Abraham Lincoln’s sense of humor proved legendary during his own time and remains a celebrated facet of his personality to this day. Indeed, his love of jokes—hearing them, telling them, drawing morals from them—prompted critics to dub Lincoln “the National Joker.” The political cartoons and print satires that mocked Lincoln often trafficked in precisely the same images and terms Lincoln humorously used to characterize himself. In this intriguing study, Todd Nathan Thompson considers the politically productive tension between Lincoln’s use of satire and the satiric treatments of him in political cartoons, humor periodicals, joke books, and campaign literature. By fashioning a folksy, fallible persona, Thompson shows, Lincoln was able to use satire as a weapon without being severely wounded by it.

The Pulp vs. The Throne
by Carrie Lorig
$15.95, paperback, 130 pages
Curbside Splendor: Poetry/Essays
In the boundless and strange The Pulp vs. The Throne, Carrie Lorig collides poetic and essay forms, and rides their cataclysmic energy through extremes of language and expression. Only there can writers and readers alike breathe, think, and grow. These complex, wildly attentive poems and essays form crises of intimacy that join our lives with Lorig’s exploding, essential imagination.

summer shermanThe Summer Sherman Loved Me
by Jane St. Anthony
$9.95, paperback, 144 pages
University of Minnesota Press: YA Fiction
A coming-of-age novel set in the early 1960s in Minneapolis, The Summer Sherman Loved Me is an honest look at the struggles of a twelve-year-old girl that transcends time. As Margaret tries to sort out various relationships in her life, readers join her in a journey discovering what it means to grow up.

stolen legacy.Def.LStolen Legacy: Nazi Theft and the Quest for Justice at Krausenstrasse 17/18, Berlin
by Dina Gold
$26.95, hardcover, 306 pages
Ankerwycke: History
Stolen Legacy is a non-fiction historical narrative centered around a German Jewish family’s legal battle to reclaim ownership of a building stolen from them by the Nazis in the 1930s. The building at Krausenstrasse 17/18 in Berlin was seized by a German businessman with direct ties to the very top of the Nazi Party hierarchy. The book, written by the daughter of one of the original owners of the building, details the history of the Wolff family’s ownership of the building, its confiscation by the Nazis, and the family’s fifty-year legal fight to reclaim ownership of the building, which was finally awarded to them in 2010.

—Kelli Christiansen

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CBR’s Top 10 Posts of 2014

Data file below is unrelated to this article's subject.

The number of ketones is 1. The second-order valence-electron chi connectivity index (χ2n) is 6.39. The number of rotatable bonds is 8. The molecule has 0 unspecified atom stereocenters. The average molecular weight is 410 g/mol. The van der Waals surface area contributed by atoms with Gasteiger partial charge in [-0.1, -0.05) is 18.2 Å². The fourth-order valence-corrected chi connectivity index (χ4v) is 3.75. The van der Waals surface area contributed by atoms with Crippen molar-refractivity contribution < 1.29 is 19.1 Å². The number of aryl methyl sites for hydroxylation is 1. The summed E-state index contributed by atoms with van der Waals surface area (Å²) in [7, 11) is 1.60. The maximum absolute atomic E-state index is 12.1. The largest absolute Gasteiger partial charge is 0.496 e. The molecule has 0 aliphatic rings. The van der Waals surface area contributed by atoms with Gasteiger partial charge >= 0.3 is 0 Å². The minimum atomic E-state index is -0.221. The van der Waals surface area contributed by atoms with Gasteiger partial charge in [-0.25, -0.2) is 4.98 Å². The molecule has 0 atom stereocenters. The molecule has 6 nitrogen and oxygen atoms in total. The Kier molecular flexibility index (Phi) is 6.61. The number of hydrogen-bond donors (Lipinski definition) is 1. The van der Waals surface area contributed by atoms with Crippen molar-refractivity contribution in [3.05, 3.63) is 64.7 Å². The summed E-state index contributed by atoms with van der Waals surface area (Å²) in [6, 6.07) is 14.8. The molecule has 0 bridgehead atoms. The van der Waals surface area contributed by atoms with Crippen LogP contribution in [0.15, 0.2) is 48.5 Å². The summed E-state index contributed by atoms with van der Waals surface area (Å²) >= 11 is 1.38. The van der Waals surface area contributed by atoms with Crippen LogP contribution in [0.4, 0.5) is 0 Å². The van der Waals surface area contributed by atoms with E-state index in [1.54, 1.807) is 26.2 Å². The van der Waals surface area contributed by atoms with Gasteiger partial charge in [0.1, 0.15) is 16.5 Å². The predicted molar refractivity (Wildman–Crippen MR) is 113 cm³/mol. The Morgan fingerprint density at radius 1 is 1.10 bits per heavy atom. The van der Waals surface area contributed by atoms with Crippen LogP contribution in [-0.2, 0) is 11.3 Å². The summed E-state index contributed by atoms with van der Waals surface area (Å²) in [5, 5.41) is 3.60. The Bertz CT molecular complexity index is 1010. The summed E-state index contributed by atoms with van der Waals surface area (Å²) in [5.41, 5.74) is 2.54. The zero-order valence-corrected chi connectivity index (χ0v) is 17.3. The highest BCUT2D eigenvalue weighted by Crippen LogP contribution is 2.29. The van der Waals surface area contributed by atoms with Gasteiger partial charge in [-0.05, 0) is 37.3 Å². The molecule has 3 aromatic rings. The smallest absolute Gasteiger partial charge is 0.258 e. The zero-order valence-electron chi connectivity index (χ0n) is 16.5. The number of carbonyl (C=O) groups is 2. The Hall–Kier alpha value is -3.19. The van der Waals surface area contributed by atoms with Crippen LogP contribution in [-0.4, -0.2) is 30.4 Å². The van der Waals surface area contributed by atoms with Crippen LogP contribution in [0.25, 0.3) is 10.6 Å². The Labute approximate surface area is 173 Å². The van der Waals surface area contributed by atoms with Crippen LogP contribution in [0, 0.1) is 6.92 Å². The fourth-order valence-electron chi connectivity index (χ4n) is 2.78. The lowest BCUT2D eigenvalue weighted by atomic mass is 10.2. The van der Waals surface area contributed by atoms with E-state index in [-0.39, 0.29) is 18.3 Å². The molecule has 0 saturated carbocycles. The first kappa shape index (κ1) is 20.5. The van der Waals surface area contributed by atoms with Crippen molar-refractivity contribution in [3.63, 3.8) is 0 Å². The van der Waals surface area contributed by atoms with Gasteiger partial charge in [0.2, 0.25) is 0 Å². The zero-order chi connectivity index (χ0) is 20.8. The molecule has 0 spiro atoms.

CBR_Logo2AS WE CLOSE 2014, we’re looking back at where we’ve been. Earlier this week, we posted CBR’s Best Books of 2014, a round-up of our favorite fiction and nonfiction titles reviewed during the past twelve months. Today we’re looking at the Top 10 Posts of 2014, a mix of reviews and features highlighting authors and publishers from Chicago, from Illinois, and from the Midwest. Chicago Book Review reviews Chicago’s books, and we love that we’re able to stick to that mission thanks to the fact that authors and publishers in Chicago and the region are publishing so many faexploring chicago blues coverbulous books. We’ve reviewed dozens of books this year—and we hope to review even more next year and in the years after that.

Chicago Book Review continues to build a community of loyal readers. We attracted readers from nearly a hundred countries this year, mostly people from the United States, Canada, and the United Kingdom, but also readers from far-away places like Australia, Brazil, Germany, and India, and even Bulgaria, Czech Republic, and Finland.

We’ve reviewed books from dozens of publishers, some local houses such as Agate Publishing, Curbside Splendor, Fifth Star Press, and Lake Claremont Press; some regional university presses such as Switchgrass Books/NIU Press, SIU Press, University of Chicago Press, University of Illinois Press, and Terrace Books, an imprint of University of Wisconsin Press; some national and international powerhouses like Atheneum/Simon & Shuster, Berkley chicagoscapes 9780252034992Books, Bloomsbury, St. Martin’s, and Viking; and some smaller indies like American Roots Press, MG Press (an imprint of Midwest Gothic), and TitleTown Publishing.

Whether fiction or nonfiction, CBR’s reviewers have been reading myriad titles from a variety of subjects and genres. We chatted with some interesting authors for Local Author Spotlights, and we’ve examined some growing segments of the publishing industry. In fact, one of the all-time most popular posts is one that focuses on children’s publishing in Chicagoland.

So take a look at these Top 10 Posts of 2014. Then poke around the site a little bit, browsing the fiction reviews, nonfiction reviews, and features we’ve posted during the year. Check out our Events page, too, which lists author readings, live lit events, and book signings at bookstores, libraries, community centers, and other great places in and around Chicago.

Orban WineriesWe want to thank all the authors and publishers who share their books with us so that we can help readers discover new titles, often titles that don’t necessarily garner reviews in other publications. We hope that readers will continue to turn to Chicago Book Review to find out about new books so they can #ReadLocal (and that they buy those books from local bookstores so that they can #ShopLocal, too). We also want to issue a big shout-out to all the reviewers who work with us, volunteering their time, energy, and insight in order to write thoughtful reviews. Chicago Book Review is truly a community of readers, writers, and publishers, all of us working together to make something magical.

So thanks to one and all for a great 2014, and all good wishes for good books and good reading during 2015.

CBR’s TOP 10 POSTS OF 2014

1. CBR’s Best Books of 2014titanic

2. Chicago Book Review’s Fall 2014 Preview

3. A ‘Titanic’ Achievement

4. A Very Good ‘Crisis’

5. A Melodious Memoir of Grit and Healing

6. A Happy Voyage

7. Chicago Publishers = Book Lovebutterfly stitching

8. CBR’s 2014 Holiday Reading Guide

9. Beauty and the ‘Butterfly’

10. A Novel Approach to Illinois Politics

 

Happy New Year!